Sunday, 14 December 2014

Your construction is too small

Whatever else might be the case the advocates of social memory theory are to be commended for making abundantly clear that the Jesus tradition is always already constructed by human agents. This is where we seem to stand now in Jesus studies: with the full recognition of this reality. Our current struggle seems to consist of discovering how, if all the tradition is constructed, can it be the case that we can ever learn anything about the historical Jesus from the Jesus tradition. Let us think this problem through via deeper engagement with the implications of constructionist theory.
Let us begin with that most basic articulation of a thorough-going constructionism:
All statements are constructed by human agents.
Surely any work in the human sciences and of course any critical hermeneutics must affirm this statement to be true. This must be the case, unless affirms either that statements somehow magically appear fully-formed or that whilst constructed there are no humans involved: both affirmations of course entailing some affirmation of the mystical, whether it is the work of the Holy Spirit or some vaguely defined cultural or social apparatus that somehow operates independent of the human agents of culture and society.
Having affirmed the above articulation let us consider certain corollaries of this affirmation. If the statement “All statements are constructed by human agents” is affirmed as true then it must be the case that the statement “All statements are constructed by human agents” must have been constructed by human agents. The opposite conclusion would require the judgment that at most some but definitely not all statements are constructed; but this would be to deny that which we initially affirmed and thus lapse back into mystical. Now, if we affirm as true the statement that “The statement ‘All statements are constructed by human agents’ is necessarily constructed by human agents” then we must also affirm that “Some statements that are constructed by human agents are true,” or, since we have already affirmed the statement “All statements are constructed by human agents” we can eliminate redundancy and affirm that “Some statements are true.”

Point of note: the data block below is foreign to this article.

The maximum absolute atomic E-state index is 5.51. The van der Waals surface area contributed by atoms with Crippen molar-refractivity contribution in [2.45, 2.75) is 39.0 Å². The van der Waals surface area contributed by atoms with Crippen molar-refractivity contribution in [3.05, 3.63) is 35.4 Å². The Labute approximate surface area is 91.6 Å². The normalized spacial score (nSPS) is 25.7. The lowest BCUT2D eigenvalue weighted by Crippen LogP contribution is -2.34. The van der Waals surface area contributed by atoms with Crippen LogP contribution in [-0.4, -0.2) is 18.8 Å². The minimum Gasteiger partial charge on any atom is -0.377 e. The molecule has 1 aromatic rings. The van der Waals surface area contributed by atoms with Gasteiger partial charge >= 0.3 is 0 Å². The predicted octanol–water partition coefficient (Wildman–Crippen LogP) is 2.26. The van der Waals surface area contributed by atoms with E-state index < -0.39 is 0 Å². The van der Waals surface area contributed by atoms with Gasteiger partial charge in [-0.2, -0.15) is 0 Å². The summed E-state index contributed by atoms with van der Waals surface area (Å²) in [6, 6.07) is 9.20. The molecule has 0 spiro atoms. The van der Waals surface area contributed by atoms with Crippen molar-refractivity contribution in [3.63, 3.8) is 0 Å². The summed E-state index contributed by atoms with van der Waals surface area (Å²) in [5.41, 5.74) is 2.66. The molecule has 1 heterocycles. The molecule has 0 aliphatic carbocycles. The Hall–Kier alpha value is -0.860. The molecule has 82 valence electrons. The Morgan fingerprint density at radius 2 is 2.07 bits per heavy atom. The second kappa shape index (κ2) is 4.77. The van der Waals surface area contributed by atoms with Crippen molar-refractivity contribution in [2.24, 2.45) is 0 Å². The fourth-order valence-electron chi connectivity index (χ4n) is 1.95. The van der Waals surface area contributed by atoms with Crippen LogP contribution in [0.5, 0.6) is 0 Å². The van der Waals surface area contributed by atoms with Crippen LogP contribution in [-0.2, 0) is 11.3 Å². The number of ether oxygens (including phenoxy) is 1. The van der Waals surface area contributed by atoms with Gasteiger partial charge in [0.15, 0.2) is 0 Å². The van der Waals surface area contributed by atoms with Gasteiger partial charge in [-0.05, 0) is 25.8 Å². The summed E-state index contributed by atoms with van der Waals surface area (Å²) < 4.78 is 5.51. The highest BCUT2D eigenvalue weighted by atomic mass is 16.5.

This has clear consequences for certain rhetoric current in historical Jesus studies. Consequent to the work of social memory theorists a number of scholars have revived the radical skepticism associated most (in)famously with Rudolf Bultmann, at least one going as far as to publicly declare a New No Quest. The argument is functionally that since the Jesus tradition is always already constructed (such construction coded in terms of “memory”) then we can know little if anything about Jesus. The most radical form of such lines of argumentation terminates in mythicism, that school of thought made up mostly by internet trolls and a handful of published writers (only one with primary expertise in New Testament) that argue that Jesus never existed (of course it needs to be said that the “New No Questers” do not go this far, although one wonders how an affirmation of Jesus’s historical existence sits with their skepticism with regard to historical knowing).
Now, please, do not misunderstand me. I am not making a plea for returning to an obsolete historiography wherein we go through the sources asking which propositional statement is true (coded as “authentic”) and which is false. The point that I want to make here is that the statement “The Jesus tradition is constructed” is not ipso facto identical with “The Jesus tradition is without utility for the work of historical investigation.” It simply means that historical investigation must take into account the constructed character of the data. The gospels and other relevant material in fact do not consist of historical claims at all, not in the sense that the (post)(post)modern historian understands “historical claims.” Our judgments regarding truth or falsity regarding history are thus not rendered directly on the material to be found in the gospels or other relevant material but rather hypotheses that seek to make sense of that material. Exactly how to formulate and then judge such hypotheses is of course another matter (actually, two matters) upon which could write volumes; and in fact I am writing one, so I suppose I’ll stop here.

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